Current projects

Hengistbury Head Long Groyne works 2021-24

Part of a 17-year Beach Management Scheme to protect our coastal frontages, making them more climate resilient.


BCP Council



22 November 2021


21 September 2023

Long Groyne, Hengistbury Head

Hengistbury Head Long Groyne plays a crucial role in shoreline stability.

Project Overview

The long groyne at Hengistbury Head plays a critical role in reducing coastal erosion in Poole Bay and is a stabilising feature for Christchurch Bay. However, during storm events it is regularly submerged and its current condition means it is unable to continue to perform effectively, particularly with the additional threat of sea level rise.

A detailed inspection of the structure in 2019 (using sonar and laser equipment) revealed it to be in a very poor condition. Several voids were discovered in the foundations below the waterline, with an associated risk of localised collapse, so access was prohibited for safety reasons. 

Planning permission was granted on 21st September for the repair and upgrade Hengistbury Head Long Groyne; details can be found at the BCP Planning Portal – Application No 7-2023-15059-Y.

Project timeline:

Video courtesy ITV Meridian, 20th July 2023

Features of the proposed design

The upgraded groyne design is:

  • Using the same alignment and length as the existing long groyne (approximately 150 metres).
  • Raised 1.5 metres in height along its crest to allow for increased storm events and predicted sea level rise.
  • Wider than the existing groyne, due to its increased height and the side slope needed to ensure the structure’s stability and ability to absorb wave energy.
  • Covered entirely in rock, using a natural quarry stone (armour), chosen for its durability.
  • Using larger rocks (6 – 10 tonnes) than those existing, to cope with the exposed location of the structure and the expected wave conditions.
  • Recycling material from the existing site to avoid sending material to landfill wherever possible.
  • Placing floating markers at the sea end to aid navigation.

Why the works are needed

If we did nothing to repair or upgrade the long groyne, then;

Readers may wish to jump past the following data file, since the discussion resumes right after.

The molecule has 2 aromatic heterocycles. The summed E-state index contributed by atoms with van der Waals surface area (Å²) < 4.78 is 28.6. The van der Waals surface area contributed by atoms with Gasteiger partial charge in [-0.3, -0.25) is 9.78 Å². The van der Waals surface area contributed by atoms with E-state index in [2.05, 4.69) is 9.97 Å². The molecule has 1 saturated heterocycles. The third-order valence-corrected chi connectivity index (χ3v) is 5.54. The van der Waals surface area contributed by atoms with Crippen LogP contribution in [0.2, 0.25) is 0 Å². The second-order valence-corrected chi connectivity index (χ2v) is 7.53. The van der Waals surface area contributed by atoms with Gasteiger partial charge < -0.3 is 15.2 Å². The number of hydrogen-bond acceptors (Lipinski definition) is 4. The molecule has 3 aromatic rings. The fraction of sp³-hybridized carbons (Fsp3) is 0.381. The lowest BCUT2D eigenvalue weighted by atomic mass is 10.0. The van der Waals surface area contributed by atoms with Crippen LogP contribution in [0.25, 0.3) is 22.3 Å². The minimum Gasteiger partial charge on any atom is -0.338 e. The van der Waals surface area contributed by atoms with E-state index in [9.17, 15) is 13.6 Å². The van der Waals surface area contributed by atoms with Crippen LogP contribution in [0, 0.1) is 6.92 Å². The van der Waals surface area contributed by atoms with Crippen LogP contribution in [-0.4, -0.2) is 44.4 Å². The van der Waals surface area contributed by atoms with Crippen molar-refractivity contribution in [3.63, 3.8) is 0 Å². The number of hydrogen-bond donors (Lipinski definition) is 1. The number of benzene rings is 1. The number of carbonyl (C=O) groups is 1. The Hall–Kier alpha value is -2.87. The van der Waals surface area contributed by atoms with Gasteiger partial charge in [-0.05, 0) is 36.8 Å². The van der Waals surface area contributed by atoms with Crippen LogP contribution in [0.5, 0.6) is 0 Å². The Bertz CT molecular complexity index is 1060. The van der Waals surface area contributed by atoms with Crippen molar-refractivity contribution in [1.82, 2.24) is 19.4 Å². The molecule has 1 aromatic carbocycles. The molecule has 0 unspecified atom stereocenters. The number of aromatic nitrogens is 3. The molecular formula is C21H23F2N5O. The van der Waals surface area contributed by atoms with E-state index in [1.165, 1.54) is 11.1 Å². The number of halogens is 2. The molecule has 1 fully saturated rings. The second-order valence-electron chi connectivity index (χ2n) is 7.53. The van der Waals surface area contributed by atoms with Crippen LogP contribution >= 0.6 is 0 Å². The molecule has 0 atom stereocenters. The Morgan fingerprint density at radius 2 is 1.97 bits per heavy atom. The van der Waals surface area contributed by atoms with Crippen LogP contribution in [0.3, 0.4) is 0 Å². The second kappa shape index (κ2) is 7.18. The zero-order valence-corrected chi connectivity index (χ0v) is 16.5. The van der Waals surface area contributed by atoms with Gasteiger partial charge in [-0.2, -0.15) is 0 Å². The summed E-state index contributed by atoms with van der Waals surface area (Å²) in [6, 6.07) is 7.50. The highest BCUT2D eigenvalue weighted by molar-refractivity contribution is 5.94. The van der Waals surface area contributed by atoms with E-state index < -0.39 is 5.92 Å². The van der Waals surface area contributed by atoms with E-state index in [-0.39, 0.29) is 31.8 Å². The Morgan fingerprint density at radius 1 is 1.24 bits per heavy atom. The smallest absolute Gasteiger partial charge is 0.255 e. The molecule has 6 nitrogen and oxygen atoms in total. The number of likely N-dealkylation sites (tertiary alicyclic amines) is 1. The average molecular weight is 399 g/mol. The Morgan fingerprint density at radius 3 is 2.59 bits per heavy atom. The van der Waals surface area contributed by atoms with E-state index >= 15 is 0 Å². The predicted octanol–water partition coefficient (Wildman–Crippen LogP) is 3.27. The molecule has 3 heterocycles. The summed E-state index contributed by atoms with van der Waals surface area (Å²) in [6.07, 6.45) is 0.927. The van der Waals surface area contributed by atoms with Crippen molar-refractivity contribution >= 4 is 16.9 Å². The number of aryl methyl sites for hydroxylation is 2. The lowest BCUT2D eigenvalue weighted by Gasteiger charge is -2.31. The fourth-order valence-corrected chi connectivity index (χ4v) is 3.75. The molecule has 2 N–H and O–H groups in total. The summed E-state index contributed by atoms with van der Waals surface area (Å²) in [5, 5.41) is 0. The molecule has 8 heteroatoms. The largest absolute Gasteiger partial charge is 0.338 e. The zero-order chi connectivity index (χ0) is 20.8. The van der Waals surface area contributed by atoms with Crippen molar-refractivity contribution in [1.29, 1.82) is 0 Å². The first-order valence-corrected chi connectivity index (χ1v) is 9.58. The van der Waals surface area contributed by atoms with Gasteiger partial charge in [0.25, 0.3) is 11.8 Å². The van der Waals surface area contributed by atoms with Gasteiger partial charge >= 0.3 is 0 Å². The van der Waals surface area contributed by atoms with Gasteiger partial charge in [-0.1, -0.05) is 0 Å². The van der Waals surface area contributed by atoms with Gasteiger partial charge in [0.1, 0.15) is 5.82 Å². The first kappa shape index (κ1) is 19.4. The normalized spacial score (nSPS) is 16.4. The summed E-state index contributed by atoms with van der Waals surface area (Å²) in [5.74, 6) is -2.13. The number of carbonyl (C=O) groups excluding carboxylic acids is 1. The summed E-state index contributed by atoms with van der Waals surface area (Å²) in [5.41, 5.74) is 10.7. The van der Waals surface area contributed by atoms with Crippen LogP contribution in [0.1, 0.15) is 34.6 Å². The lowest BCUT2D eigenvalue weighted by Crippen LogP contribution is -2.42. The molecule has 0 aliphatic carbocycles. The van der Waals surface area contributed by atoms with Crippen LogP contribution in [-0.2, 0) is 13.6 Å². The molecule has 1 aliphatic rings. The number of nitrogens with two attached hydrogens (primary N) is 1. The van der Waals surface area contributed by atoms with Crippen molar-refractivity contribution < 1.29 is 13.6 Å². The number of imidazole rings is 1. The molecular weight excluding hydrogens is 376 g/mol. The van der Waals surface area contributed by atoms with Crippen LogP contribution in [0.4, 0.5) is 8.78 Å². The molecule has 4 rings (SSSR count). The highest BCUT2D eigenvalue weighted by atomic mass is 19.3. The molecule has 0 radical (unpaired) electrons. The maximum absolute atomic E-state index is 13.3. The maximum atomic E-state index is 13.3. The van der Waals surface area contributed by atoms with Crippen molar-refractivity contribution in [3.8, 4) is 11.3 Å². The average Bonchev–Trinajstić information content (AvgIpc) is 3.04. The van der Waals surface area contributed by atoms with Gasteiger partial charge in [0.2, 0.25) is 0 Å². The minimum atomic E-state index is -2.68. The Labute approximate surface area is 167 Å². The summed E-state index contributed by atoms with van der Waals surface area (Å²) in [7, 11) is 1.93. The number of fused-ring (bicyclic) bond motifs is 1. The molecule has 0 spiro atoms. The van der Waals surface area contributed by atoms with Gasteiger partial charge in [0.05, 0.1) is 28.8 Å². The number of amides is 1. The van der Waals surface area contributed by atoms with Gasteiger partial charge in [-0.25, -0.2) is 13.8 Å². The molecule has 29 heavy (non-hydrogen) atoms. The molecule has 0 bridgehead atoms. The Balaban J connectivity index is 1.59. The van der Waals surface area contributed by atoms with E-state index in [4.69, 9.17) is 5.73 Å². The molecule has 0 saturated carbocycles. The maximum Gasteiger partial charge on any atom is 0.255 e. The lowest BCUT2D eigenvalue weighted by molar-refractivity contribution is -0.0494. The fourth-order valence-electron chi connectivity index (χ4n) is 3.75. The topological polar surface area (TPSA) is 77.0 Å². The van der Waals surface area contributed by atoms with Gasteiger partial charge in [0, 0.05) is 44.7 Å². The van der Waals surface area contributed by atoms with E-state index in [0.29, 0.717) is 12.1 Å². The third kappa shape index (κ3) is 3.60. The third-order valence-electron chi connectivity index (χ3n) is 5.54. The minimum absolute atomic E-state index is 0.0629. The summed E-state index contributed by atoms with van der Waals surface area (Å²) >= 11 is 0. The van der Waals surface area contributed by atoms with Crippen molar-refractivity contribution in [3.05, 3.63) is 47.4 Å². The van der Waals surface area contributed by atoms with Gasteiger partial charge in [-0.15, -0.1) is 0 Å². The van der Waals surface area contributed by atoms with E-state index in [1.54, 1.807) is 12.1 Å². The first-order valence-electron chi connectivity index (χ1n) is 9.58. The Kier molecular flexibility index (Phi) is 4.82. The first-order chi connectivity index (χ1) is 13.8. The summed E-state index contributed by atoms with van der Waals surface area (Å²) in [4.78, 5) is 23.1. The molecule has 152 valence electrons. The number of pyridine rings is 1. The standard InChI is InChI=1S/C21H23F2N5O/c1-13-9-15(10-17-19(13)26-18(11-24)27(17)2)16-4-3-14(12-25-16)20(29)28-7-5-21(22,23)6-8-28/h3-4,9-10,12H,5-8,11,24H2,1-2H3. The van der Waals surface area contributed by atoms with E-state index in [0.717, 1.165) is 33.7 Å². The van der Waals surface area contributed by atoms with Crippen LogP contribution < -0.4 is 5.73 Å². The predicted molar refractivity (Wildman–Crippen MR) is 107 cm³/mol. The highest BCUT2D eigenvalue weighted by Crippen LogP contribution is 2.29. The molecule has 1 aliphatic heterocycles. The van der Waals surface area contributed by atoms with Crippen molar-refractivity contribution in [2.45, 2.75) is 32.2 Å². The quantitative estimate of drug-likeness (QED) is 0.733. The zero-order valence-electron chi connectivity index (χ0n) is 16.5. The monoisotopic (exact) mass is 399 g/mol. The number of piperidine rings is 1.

• The rate of erosion would rapidly increase at Hengistbury Head, resulting in the loss of beach followed by erosion of the cliffs;
  • The long-term loss of land would extend across Purbeck, Bournemouth, Christchurch, Poole and the New Forest, including damage to infrastructure and thousands of properties;
  • Mudeford Sandbank could be breached, creating further inlets to Christchurch Harbour;
  • Both Poole Bay and Christchurch Bay would weaken and eventually become one bay.

Environmental considerations

In developing our proposed design, we’ve carefully considered that Hengistbury Head is a:

  • Scheduled Monument and site of international archaeological importance
  • Site of Special Scientific Interest
  • Local Nature Reserve
  • Special Area of Conservation
  • Environmental Sensitive Area
  • Site of Nature Conservation Interest
  • Special Protection Area
  • Ramsar site

Environmental enhancements

Specially designed structures, similar to those shown below (before and after installation), will be incorporated into the design to provide habitat for a range of marine species. The project will also support the conservation of Natterjack Toads within Hengistbury Head Nature Reserve through the funding of a specialised pond.

Project background

A detailed inspection of the structure in 2019 (using sonar and laser equipment) revealed it to be in a very poor condition. Several voids were discovered in the foundations below the waterline, with an associated risk of localised collapse, so access was prohibited for safety reasons.

Ground Investigations, summer 2022
Following initial ground investigations carried out Nov-Dec 2021, works continued during August 2022 with further investigations to help prepare for the upgrade of the entire long groyne structure.

Underwater surveys mapped out the depth and land beneath the surface while borehole investigations revealed the composition of the ground below the structure. Boreholes up to 20m in depth were collected from both land and sea using a rotary drilling rig (on land) and a sea-based jack-up barge, as shown.

All data collected will help refine the most efficient and effective design for the new groyne structure to ensure the continued stability of the coastline, while protecting it from sea level rise over the next 100 years.

The Sandpiper jack-up barge worked on site during August, taking boreholes from five seabed locations immediately beside the long groyne.

The purpose of the long groyne